The Ethics of Cognitive Enhancement: Part 3

Go back to Part 1. Go back to Part 2. From the discussion in the last two parts of this series on the ethics of cognitive enhancement, we can draw three conclusions. The first is that we should allow all forms of cognitive alterations that aren’t lethal and don’t lead you to harm others. As … Continue reading The Ethics of Cognitive Enhancement: Part 3

The Ethics of Cognitive Enhancement: Part 2

Go back to Part 1.  In Part 1 of this series on the ethics of cognitive enhancement, I pointed out that it is not logical to deny people access to new methods of cognitive enhancement as they become available, because such methods would not be categorically different from methods of cognitive enhancement that are currently legal and … Continue reading The Ethics of Cognitive Enhancement: Part 2

The Ethics of Cognitive Enhancement: Part 1

"Smart drugs" like Adderall and Modafinil are just the beginning of the cognitive enhancement revolution. Though they were initially developed to alleviate the symptoms of cognitive disorders, these and similar drugs are increasingly being used by the cognitively healthy to boost memory, focus, and wakefulness over long periods of work. With the commercial use of … Continue reading The Ethics of Cognitive Enhancement: Part 1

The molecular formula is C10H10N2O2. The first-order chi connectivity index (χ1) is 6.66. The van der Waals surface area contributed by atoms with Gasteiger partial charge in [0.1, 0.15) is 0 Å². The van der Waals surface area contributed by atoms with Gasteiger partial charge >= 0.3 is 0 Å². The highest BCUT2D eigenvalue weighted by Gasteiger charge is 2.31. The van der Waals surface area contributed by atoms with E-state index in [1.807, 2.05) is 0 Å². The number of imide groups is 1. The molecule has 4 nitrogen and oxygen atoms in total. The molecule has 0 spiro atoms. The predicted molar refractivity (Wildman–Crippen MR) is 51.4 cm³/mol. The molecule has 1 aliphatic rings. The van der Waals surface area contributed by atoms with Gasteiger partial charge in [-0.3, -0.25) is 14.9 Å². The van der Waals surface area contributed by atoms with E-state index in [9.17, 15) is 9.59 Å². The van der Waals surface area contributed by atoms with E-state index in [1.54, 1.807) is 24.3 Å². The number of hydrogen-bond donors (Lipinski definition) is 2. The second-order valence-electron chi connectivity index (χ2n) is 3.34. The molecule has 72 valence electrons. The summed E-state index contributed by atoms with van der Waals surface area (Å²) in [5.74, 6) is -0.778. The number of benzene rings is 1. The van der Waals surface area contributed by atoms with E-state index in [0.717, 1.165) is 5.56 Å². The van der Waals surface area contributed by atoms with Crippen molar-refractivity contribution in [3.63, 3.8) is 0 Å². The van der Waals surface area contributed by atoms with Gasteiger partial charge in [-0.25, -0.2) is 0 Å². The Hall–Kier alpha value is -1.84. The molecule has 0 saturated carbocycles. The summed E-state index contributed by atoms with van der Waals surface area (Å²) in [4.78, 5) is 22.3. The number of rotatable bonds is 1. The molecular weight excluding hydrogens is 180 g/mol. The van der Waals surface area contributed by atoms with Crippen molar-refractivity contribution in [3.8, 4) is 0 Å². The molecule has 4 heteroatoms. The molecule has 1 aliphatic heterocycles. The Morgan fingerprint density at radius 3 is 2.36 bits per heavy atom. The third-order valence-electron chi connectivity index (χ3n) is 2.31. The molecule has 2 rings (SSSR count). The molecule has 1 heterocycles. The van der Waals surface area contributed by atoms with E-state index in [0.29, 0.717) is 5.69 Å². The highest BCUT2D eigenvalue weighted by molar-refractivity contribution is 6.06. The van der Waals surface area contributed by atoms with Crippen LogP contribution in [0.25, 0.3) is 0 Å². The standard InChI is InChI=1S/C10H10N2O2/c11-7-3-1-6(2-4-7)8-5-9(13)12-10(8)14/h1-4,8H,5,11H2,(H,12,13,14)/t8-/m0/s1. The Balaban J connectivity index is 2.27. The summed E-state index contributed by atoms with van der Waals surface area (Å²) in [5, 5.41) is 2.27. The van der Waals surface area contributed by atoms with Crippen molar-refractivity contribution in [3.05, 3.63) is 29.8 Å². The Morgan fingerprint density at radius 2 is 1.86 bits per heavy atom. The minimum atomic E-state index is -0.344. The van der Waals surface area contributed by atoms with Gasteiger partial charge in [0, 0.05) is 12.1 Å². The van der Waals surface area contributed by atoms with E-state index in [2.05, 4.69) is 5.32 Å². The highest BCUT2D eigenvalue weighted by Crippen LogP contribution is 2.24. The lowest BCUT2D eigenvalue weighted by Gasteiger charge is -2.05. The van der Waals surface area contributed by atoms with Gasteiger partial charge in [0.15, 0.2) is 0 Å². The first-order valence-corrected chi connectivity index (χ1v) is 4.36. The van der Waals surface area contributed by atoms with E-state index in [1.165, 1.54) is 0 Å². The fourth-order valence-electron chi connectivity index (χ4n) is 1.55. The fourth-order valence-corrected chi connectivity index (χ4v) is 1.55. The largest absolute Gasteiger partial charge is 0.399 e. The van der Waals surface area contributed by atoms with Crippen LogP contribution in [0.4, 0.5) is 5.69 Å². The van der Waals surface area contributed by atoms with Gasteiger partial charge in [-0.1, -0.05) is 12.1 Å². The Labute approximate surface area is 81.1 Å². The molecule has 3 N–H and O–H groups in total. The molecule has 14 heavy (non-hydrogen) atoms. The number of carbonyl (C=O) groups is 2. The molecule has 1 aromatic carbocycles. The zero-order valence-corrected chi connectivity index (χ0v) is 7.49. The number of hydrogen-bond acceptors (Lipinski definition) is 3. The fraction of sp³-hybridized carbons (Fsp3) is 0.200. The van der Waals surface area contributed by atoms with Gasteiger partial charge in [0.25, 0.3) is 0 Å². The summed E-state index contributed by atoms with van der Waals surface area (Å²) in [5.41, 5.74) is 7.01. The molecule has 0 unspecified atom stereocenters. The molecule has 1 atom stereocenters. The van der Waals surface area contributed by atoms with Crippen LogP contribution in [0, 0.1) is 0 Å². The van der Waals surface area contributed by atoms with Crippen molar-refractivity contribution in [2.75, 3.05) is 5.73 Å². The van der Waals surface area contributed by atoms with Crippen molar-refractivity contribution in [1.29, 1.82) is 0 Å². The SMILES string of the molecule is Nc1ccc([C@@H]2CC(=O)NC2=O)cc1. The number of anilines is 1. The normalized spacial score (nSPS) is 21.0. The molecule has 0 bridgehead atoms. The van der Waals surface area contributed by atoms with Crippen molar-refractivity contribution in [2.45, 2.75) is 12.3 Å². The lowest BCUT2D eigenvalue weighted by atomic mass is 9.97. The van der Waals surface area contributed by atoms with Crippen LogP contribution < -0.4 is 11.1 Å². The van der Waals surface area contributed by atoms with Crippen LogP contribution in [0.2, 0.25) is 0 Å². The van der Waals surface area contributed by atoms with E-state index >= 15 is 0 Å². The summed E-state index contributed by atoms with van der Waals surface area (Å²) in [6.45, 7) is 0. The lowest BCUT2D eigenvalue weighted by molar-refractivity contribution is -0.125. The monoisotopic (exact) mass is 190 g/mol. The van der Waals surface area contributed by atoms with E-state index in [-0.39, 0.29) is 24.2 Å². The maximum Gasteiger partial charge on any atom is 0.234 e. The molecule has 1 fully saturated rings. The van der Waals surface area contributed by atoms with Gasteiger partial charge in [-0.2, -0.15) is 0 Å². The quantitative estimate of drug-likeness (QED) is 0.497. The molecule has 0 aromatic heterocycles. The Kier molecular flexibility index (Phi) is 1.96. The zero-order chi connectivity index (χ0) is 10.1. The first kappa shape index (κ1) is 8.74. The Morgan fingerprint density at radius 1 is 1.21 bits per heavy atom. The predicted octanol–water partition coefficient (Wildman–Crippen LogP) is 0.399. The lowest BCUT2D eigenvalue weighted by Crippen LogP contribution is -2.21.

Cognitive Astrobiology

So here's a cool combination of fields: neuroscience and astrobiology. Let's call it "cognitive astrobiology." What is cognitive astrobiology? It can take several forms. The first is figuring out how to communicate with extraterrestrial life. The SETI Institute, devoted to the search for extraterrestrial intelligence, has a resident psychologist on board, Douglas Vakoch, whose job … Continue reading Cognitive Astrobiology